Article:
Overall, it was a positive experience (not as overwhelming as I had feared it might be). I had over 1,800 visitors to my Etsy shop on the day of my feature. The people at Heartsy were easy to work with, and their website was easy to use. I was able to log in to my account to verify voucher numbers and to transfer the funds that Heartsy had collected ($1,925) to my PayPal account.
Most customers spent more than the voucher amount (the average Heartsy order was $5.29 over the voucher amount), and 48 people who purchased vouchers never redeemed them. So both of those things helped to offset the cost of the promotion a little bit, and hopefully I’ll gain some repeat customers (several Heartsy shoppers signed up for my mailing list). But it seems like the return on investment could be a lot better from other methods of marketing and advertising.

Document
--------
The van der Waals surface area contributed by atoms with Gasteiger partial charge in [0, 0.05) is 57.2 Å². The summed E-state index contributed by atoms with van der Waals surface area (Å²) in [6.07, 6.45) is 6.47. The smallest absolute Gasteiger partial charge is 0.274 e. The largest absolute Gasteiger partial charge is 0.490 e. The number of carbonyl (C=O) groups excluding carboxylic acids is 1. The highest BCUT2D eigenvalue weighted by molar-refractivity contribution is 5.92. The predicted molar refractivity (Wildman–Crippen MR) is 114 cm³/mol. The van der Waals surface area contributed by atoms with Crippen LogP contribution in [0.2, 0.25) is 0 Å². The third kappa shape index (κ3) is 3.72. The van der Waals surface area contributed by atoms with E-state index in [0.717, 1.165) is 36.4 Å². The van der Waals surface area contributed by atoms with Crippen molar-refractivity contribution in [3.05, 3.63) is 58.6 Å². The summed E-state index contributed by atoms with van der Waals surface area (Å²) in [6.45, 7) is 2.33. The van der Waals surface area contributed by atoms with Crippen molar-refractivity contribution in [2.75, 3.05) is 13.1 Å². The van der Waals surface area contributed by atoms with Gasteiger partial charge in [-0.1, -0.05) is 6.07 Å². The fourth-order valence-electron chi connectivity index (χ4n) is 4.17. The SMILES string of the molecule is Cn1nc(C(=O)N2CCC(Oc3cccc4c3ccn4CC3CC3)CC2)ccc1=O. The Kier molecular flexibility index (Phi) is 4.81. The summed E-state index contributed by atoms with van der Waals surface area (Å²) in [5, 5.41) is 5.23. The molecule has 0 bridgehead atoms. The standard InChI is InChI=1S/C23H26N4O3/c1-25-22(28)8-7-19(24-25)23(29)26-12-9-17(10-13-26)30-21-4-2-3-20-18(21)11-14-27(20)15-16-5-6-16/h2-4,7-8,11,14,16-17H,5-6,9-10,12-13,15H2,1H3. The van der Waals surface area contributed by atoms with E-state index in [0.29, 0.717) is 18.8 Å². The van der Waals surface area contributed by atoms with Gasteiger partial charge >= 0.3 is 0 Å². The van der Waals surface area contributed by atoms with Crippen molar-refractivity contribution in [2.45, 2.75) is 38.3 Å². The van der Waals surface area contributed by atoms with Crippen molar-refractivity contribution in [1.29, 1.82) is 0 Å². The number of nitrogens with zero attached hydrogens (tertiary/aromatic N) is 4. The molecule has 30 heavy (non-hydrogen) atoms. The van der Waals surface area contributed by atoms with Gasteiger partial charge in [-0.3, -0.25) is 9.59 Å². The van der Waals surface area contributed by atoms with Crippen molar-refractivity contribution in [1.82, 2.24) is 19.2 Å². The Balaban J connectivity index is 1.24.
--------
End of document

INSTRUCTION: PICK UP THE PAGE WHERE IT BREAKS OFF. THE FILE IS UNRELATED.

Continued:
For example, I typically renew about 10 – 15 listings each day in my Etsy shop. At $0.20 per renewal, this works out to $60 – $90 in renewal fees per month, which I consider an advertising expense to keep my products coming up at the top of Etsy searches. When I add in the rest of my Etsy fees, my total cost to list items on Etsy is about 12% of my Etsy sales. When I add in website sales from customers who find my website through Etsy, the cost is only 6%.
As an example of how valuable editorial coverage can be, I was recently featured on a high-traffic blog. I provided a sample and an item for a giveaway (my cost was $80 for the two items). So far I’ve had $1,926 in sales from that blog feature, so the cost was about 4% of the revenue that has been generated so far. Of course not all blogs are equal – this is one of the best outcomes I’ve ever had from a blog feature.
I’ve only run a few ads on blogs, so I have very limited experience in that area, but last Fall I ran an ad that cost $280 and resulted in $2,247 in sales. So the cost of the ad was about 12% of the revenue it generated.